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Teaching Expereince

Bow Valley College Courses Taught

 

JUST 1101 – Introduction to the Criminal Justice System

Summary: This course provides an overview of Canada's criminal justice system. It focuses on the historical, theoretical, substantive, and procedural aspects of the police, the courts, and corrections as well a show each institution functions in society. Learners examine how these institutions were created and how they are influenced by governmental regulation, private and public oversight, and their underlying philosophies. Learners delve into the relationships between crime control theory and criminal justice policy; crime rates and justice statistics; the role of police and their operations; the court system; and corrections.

Taught in Term(s): Winter 2019

 

JUST 1102 – Diversity and Criminal Justice in Canada

Summary: This course examines multiculturalism and its relationship to the criminal justice system in Canada. Among the issues discussed are the recognition, acceptance, and affirmation of ethnic, racial, and religious diversity within the framework of Canada’s policy of multiculturalism. Particular emphasis is placed on Aboriginal history and traditions. Special attention is focused on the application of these issues to policing, corrections, and other aspects of the criminal justice system. Students will have the opportunity to develop the sensitivities and skills which will assist them in understanding and working with different cultures, and to be responsive to the needs and expectations of culturally diverse communities.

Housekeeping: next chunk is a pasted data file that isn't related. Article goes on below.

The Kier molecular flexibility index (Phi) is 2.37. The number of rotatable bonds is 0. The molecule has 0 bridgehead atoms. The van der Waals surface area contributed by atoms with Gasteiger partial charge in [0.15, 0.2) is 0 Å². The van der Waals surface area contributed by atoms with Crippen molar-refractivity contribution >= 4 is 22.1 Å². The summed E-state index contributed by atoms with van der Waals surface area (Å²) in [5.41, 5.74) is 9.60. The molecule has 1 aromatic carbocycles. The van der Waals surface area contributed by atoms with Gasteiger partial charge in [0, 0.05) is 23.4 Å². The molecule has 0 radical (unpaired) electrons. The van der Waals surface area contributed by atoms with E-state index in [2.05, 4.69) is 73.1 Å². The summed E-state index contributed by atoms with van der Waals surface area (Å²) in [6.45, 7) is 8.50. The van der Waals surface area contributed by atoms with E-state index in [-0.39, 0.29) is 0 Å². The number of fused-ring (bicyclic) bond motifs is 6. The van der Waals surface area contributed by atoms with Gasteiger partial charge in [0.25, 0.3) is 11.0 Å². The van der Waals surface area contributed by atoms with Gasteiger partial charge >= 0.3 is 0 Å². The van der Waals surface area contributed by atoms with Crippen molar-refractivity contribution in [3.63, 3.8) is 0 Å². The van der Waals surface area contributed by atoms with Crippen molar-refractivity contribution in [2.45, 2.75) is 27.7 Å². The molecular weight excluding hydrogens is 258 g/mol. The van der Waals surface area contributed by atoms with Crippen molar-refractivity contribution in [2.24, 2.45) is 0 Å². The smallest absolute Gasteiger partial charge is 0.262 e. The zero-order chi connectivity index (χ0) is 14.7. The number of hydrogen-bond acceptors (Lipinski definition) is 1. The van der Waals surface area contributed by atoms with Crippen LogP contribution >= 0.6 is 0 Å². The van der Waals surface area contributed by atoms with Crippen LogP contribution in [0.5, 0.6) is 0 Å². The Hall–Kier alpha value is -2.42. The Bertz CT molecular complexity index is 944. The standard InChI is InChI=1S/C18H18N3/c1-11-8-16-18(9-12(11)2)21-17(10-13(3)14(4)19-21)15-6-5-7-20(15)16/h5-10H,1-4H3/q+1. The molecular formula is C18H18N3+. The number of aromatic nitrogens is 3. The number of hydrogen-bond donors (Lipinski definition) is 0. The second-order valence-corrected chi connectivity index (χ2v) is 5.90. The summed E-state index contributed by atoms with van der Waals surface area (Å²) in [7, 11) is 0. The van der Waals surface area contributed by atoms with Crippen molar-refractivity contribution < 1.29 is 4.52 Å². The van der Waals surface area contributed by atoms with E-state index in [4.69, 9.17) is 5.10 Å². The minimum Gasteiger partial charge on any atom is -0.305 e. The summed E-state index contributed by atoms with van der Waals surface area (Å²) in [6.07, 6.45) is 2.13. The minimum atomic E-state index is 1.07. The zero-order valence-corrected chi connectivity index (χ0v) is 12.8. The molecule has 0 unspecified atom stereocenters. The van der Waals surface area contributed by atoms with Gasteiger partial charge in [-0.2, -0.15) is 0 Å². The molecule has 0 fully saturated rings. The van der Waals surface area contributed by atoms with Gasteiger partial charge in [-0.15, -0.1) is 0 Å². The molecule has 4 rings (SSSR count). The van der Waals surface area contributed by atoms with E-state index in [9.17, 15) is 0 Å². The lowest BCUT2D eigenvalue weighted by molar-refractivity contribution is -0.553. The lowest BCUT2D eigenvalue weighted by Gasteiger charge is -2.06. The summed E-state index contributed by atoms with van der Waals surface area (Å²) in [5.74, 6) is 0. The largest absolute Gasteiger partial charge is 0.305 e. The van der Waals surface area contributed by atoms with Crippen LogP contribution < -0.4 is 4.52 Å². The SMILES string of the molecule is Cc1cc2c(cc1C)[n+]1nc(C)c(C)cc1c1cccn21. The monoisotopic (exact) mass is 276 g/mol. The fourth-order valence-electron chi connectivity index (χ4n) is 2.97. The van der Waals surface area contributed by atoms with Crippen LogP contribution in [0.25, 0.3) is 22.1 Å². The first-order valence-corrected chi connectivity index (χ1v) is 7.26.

Taught in Term(s): Fall 2020

 

JUST 1601 – Criminology

Summary: This course provides an introduction to the major historical and contemporary theoretical concepts of crime, criminals, and criminality. The course establishes the theoretical relationship between criminology and other sciences like psychology and sociology. In addition, the course also delves into the use of the physical sciences and explores the effects of their use in criminal matters.

Taught in Term(s): Spring 2020

 

JUST 2103 – Introduction to Law Enforcement

Summary: This course provides a broad overview of the history and the development of modern policing. Police work in a democratic society, police structure of governance, and the current trends in Canadian law enforcement are examined. In addition, legal powers of police and various models of policing will be analyzed in the context of current trends and issues.

Taught in Term(s): Fall 2017, Fall 2018(x2), Fall 2019(x2), Fall 2020

 

JUST 2104 – Introduction to Forensic Science

Summary: This course explores the history of forensic science, and the role forensics play in contemporary investigations in the Canadian criminal justice system. Learners will focus on crime scene management and processing, using a wide variety of forensic techniques, for a many different types of evidence

Taught in Term(s): Winter 2020, Fall 2020, Winter 2021

 

JUST 2202 – Criminal Law in Canada

Summary: In this course learners explore the function of criminal law in Canada, with a focus on the Criminal Code. Learners examine the Criminal Code of Canada to understand offences described within. Learners practice identifying elements of a case in order to recommend a criminal offense and describe the associated penalty.

Taught in Term(s): Winter 2021